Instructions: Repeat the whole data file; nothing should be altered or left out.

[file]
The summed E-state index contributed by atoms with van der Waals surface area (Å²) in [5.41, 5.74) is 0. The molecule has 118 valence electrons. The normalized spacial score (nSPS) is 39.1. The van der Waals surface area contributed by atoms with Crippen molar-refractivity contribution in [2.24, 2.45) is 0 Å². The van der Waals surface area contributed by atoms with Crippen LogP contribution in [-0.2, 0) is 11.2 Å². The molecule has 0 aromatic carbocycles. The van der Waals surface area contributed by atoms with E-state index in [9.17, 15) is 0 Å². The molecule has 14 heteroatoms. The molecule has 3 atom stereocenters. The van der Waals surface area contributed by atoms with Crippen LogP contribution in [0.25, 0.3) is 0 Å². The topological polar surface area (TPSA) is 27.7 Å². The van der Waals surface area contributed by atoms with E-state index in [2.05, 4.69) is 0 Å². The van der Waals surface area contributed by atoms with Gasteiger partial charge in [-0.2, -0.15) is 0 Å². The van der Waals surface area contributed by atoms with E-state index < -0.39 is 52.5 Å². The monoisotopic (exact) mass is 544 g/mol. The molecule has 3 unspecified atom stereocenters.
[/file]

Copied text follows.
The summed E-state index contributed by atoms with van der Waals surface area (Å²) in [5.41, 5.74) is 0. The molecule has 118 valence electrons. The normalized spacial score (nSPS) is 39.1. The van der Waals surface area contributed by atoms with Crippen molar-refractivity contribution in [2.24, 2.45) is 0 Å². The van der Waals surface area contributed by atoms with Crippen LogP contribution in [-0.2, 0) is 11.2 Å². The molecule has 0 aromatic carbocycles. The van der Waals surface area contributed by atoms with E-state index in [9.17, 15) is 0 Å². The molecule has 14 heteroatoms. The molecule has 3 atom stereocenters. The van der Waals surface area contributed by atoms with Crippen LogP contribution in [0.25, 0.3) is 0 Å². The topological polar surface area (TPSA) is 27.7 Å². The van der Waals surface area contributed by atoms with E-state index in [2.05, 4.69) is 0 Å². The van der Waals surface area contributed by atoms with Gasteiger partial charge in [-0.2, -0.15) is 0 Å². The van der Waals surface area contributed by atoms with E-state index < -0.39 is 52.5 Å². The monoisotopic (exact) mass is 544 g/mol. The molecule has 3 unspecified atom stereocenters.